Richard Prebble: Jacinda Ardern will face the tyranny of eventsby Richard Prebble
Each January, the Listener invites two insightful former political figures to look at the year ahead. This week: a former Act Party leader.
Impressive? Well, actually, National won the election, Winston lost his seat and I did not predict the Jacinda effect. All a forecaster can do is point out facts and trends. No forecaster, including the Prime Minister, predicted her pregnancy. I wish her well. Every mum knows how challenging it will be.
Labour did not expect to win and made promises it did not expect to have to deliver: affordable housing, ending child poverty and solving Auckland’s gridlock.
It will fail. Affordable housing requires Resource Management Act reform. If passing a law could solve child poverty, government would be easy, but poverty is not some arbitrary percentage of a median income. Poverty is a lack of shelter, clothing and food. Child poverty is caused by the lack of affordable housing and increases in tobacco excise, which is in effect a tax on the poor. Addicts feed their addiction first. A packet of 20 cigarettes now costs $25, more than a hit of P. Reducing the tobacco tax would lift thousands of children out of poverty.
Trams in the Prime Minister’s Mt Albert electorate will cost a fortune, take forever and make congestion worse. The petrol tax means it will cost more to be stuck in traffic. A congestion tax would immediately free up the roads.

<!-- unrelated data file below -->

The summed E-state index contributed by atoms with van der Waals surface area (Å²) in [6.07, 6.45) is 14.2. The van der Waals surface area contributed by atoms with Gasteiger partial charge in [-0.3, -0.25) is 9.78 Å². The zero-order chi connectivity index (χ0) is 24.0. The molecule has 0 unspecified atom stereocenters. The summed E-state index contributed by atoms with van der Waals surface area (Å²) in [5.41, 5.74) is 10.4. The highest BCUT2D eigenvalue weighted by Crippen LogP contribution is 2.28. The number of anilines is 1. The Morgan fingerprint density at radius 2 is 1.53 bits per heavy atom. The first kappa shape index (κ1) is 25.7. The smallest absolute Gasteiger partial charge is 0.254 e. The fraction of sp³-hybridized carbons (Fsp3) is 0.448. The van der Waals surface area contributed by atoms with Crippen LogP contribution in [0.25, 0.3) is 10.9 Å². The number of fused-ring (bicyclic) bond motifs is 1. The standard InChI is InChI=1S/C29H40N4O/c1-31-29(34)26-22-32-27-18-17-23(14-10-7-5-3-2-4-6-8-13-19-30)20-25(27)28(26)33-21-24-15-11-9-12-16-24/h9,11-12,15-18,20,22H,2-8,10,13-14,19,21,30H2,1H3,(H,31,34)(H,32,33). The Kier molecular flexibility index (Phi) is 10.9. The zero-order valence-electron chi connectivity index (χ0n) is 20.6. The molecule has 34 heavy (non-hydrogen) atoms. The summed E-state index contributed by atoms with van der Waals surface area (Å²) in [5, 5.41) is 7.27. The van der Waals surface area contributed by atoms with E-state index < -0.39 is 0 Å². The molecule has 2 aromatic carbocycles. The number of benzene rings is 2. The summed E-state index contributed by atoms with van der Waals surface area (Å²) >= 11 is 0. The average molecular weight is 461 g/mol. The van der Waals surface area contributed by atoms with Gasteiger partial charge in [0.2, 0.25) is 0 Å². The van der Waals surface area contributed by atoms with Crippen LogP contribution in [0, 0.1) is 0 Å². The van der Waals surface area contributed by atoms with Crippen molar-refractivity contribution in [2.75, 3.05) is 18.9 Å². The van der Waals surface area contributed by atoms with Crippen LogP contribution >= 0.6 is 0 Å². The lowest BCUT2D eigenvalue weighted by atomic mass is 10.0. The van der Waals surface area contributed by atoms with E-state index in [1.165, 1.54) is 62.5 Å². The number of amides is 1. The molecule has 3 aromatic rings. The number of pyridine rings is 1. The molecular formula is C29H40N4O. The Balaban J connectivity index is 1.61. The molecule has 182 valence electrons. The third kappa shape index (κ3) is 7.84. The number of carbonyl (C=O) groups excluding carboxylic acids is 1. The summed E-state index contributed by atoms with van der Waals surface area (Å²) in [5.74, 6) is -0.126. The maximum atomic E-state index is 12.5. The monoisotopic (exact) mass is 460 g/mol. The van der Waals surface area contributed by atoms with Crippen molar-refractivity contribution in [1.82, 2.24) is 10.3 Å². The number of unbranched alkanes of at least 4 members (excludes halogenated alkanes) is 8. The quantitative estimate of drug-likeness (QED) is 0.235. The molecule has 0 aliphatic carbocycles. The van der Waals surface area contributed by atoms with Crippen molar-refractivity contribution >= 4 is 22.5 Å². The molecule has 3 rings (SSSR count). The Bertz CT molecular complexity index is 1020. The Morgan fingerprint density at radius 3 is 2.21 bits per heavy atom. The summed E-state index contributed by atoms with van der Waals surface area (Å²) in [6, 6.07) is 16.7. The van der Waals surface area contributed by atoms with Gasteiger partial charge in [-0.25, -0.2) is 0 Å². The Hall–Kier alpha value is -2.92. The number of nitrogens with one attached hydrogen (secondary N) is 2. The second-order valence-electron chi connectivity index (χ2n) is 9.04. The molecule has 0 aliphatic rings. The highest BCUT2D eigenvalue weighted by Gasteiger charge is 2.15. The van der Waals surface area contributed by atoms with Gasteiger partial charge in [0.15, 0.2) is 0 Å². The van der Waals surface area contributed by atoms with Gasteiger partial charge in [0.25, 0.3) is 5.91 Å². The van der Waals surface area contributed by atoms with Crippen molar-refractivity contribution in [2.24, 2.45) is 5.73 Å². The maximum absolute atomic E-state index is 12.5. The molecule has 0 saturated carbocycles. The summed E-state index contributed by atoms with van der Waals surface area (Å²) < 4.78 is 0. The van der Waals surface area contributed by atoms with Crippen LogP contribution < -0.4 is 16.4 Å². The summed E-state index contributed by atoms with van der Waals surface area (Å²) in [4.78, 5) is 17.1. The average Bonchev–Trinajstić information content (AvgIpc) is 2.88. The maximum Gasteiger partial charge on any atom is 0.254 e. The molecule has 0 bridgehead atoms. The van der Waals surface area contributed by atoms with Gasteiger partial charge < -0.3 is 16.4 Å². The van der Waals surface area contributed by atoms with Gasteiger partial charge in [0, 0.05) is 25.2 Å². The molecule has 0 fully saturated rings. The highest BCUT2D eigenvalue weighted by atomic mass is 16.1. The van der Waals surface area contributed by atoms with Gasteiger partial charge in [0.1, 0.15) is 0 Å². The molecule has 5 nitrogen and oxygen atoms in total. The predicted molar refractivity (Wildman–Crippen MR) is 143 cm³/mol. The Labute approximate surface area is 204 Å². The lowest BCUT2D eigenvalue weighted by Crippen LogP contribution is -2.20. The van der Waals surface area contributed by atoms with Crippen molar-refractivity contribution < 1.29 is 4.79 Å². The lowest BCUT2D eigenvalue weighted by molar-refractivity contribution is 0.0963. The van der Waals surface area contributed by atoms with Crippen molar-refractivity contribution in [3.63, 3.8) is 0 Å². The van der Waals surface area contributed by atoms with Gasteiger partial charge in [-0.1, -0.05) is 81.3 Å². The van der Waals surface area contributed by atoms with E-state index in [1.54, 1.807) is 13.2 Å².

The coalition will learn painful lessons about unintended consequences. People will enrol for free tuition to get free student loans to put into subsidised KiwiSaver accounts to qualify for taxpayer-funded HomeStart grants. Billion-dollar regional slush funds lead to waste and rorts. It takes time for these scandals to be exposed.
This year, the coalition can happily spend the surplus until there is a crisis.
No telling the future
Harold Macmillan, when British Prime Minister, is alleged to have said, when asked what was most likely to knock governments off course, “Events, dear boy, events.” Events no one can forecast drive politics, such as the Christchurch earthquakes or a global recession triggered by the failure of sub-prime mortgages.
No government programme survives the first real event. Governments have to dip into their electoral mandate to take unpopular measures to solve the crisis. A government appointed by a man who lost his seat and supported by another party that also lost MPs has no mandate to call on.
Even if Jacinda Ardern has remarkable leadership skills that we are yet to see, she faces an impossible task. The three parties have different philosophies and different constituencies. No party will sacrifice its base to save the other two.
And it is really a four-party coalition. There are 18 Māori MPs. Labour’s Māori MPs refused to go on Labour’s list and ran their own campaign, promising to outdeliver the Māori Party. On some issues, such as water, the four parties could not be further apart.
Charter schools will be an early test. For Māori, charter schools are a success. Māori and Pasifika pupils have been excelling in charter schools. In state schools, on an average day, half the Māori pupils are truant.